8 Communication Problems between Schools and Families
1. Families are Busy
Families are busy with work (some with multiple jobs), tasks, errands, and chores, all on top of juggling their child’s schedule with daily life. Families need something to keep them connected and engaged on-the-go from wherever they are.
2. Families want to be engaged
Families want the access and information to know what’s going on in the classroom and in their child’s academic life on a day-to-day basis. There can be limited views into the classroom, and getting that information from their child can be like pulling teeth for some families. Most families have had this or a similar conversation:
– Family member: “What did you do in school today?”
– Child: “Nothing.”
– Family member: “Do you have anything you need to study for?”
– Child: “No.”
3. Email Inboxes are Cluttered
It can feel impossible for families to go through everything in their email inboxes and be able to act or respond in a timely manner. A cluttered inbox means having to sift through multiple emails and often missing important information. Families need something to separate these important messages from the noise of their constantly roaring inboxes.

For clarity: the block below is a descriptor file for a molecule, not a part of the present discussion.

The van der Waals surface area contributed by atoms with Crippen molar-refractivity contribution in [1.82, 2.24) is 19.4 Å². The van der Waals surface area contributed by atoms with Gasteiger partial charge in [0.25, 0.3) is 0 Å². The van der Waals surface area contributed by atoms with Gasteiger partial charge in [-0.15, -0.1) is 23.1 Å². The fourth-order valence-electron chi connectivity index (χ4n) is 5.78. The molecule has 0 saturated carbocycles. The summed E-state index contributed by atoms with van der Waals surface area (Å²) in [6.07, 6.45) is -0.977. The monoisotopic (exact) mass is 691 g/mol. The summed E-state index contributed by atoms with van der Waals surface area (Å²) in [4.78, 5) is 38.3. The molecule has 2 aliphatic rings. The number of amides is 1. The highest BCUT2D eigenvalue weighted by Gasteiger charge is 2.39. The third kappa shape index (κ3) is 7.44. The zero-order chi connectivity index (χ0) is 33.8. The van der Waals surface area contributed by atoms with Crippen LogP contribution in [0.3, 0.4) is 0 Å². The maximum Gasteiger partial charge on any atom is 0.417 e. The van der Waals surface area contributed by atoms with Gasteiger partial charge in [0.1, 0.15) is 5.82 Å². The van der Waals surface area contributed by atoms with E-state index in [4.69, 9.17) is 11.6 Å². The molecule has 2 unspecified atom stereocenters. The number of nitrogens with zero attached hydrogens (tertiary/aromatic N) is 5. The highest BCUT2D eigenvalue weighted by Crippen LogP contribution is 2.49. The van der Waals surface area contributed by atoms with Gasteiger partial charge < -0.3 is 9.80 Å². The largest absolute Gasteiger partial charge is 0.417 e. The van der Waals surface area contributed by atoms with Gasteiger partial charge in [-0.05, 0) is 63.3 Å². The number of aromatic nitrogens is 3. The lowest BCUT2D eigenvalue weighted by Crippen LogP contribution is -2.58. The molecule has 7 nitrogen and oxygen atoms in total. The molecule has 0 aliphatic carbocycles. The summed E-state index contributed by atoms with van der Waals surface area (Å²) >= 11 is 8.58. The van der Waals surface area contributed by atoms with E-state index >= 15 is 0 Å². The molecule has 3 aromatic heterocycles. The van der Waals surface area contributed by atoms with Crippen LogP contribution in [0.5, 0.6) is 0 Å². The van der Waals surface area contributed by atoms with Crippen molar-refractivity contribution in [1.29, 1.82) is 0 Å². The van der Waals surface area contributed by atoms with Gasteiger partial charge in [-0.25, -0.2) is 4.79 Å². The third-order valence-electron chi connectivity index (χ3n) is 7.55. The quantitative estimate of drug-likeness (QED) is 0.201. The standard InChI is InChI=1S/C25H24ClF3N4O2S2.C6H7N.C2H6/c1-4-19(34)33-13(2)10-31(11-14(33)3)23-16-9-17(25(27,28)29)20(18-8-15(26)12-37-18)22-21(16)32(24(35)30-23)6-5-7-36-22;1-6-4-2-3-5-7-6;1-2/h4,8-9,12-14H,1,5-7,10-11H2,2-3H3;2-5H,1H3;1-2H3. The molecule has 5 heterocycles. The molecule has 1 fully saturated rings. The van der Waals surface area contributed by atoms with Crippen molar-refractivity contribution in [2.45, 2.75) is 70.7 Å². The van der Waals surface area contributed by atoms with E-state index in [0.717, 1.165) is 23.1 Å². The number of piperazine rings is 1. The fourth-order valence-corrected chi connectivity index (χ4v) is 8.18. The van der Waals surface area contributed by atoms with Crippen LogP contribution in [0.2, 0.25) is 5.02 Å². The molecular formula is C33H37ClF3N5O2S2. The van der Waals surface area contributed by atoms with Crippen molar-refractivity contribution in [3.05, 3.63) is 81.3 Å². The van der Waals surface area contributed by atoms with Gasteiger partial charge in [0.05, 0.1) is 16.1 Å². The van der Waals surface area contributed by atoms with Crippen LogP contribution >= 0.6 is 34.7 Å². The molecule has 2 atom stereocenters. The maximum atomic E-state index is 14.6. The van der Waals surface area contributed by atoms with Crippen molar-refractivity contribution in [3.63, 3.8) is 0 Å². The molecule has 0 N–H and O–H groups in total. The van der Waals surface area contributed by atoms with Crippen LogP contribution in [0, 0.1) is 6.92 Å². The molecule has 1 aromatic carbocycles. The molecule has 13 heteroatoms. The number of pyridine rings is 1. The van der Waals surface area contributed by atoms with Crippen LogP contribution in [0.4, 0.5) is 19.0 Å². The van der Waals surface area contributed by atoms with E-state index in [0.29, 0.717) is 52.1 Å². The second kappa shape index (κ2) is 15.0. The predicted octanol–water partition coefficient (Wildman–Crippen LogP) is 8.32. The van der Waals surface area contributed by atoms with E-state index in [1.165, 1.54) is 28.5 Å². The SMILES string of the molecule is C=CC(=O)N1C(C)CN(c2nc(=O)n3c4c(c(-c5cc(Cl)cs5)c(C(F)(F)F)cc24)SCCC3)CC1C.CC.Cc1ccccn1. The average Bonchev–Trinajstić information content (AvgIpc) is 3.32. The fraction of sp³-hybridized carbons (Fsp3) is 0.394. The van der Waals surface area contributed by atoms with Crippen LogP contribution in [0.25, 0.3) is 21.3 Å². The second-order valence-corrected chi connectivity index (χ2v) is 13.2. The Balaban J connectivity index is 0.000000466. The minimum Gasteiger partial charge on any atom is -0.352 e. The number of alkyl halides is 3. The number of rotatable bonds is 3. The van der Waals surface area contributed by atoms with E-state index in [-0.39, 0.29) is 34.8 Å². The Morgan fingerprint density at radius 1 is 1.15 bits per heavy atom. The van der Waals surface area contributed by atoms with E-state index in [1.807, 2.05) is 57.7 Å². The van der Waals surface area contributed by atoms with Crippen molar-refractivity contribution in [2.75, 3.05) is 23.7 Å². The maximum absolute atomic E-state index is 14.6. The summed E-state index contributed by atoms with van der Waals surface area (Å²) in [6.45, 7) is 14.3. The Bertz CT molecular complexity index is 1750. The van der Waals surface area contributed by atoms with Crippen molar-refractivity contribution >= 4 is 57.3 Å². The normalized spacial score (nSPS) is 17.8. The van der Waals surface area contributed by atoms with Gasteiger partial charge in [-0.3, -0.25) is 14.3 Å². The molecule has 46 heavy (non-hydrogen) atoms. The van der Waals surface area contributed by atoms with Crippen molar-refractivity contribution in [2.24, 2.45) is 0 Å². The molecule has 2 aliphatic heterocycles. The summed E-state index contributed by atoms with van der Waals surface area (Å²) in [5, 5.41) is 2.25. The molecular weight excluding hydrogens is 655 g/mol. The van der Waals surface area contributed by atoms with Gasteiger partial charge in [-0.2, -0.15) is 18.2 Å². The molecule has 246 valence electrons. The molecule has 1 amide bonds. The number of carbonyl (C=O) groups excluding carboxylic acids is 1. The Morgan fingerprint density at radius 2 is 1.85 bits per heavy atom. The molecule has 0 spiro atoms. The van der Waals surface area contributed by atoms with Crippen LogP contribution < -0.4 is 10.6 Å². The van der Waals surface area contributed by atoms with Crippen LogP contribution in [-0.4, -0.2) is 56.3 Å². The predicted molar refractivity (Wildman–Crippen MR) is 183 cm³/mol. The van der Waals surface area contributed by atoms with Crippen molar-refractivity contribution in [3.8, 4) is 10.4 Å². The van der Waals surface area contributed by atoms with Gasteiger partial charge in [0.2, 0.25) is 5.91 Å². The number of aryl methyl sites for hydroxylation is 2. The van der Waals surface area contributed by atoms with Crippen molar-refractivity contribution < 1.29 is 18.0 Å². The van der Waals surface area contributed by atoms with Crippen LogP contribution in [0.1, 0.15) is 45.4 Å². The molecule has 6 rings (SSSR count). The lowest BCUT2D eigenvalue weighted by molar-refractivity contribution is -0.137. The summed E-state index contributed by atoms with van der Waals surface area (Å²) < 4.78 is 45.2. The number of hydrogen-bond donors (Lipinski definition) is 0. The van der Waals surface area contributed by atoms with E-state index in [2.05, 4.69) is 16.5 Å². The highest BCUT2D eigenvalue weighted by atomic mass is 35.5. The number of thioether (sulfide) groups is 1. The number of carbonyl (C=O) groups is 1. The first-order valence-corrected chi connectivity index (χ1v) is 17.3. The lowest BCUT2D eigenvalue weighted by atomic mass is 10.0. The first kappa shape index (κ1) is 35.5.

4. Paperwork & Newsletters Disappear
Paperwork and newsletters somehow always seem to disappear. Let’s face it, how often do we hear information was sent home but never received? Somewhere between school and home, those papers disappear into that mysterious black hole of lost papers.
5. Checking Multiple Websites & Calendars
It’s hard for families to consistently check all of the different websites and calendars for their child’s teacher, school and district. It’s unreasonable to expect that all families will remember to check a particular website for the information they need.
6. Social Media Lacks Consistency & Privacy
Important updates shared through social media are often lost amid the sea of posts and algorithms that determine which status updates and ads a user sees. Social media also lacks the necessary security and privacy regulations that schools must adhere to, especially when sharing student content and information.
7. Language Barriers
If English is not a family’s primary language and all of the emails, text messages, paperwork, and newsletters are not being translated, it can make it hard for families to truly connect with and understand what their child is learning.
8. App Overload
Families simply want to know what and how their child is doing in school, and they rightfully become frustrated and overwhelmed when they have to juggle too many places to find that out. If one teachers uses a website, another uses an app, the PTA uses Facebook, and the administration is using other sites and tools, it can be harder than ever for families to keep up – especially when you consider families who have multiple children across multiple grades or schools, who then must change and re-register for these “solutions” year after year.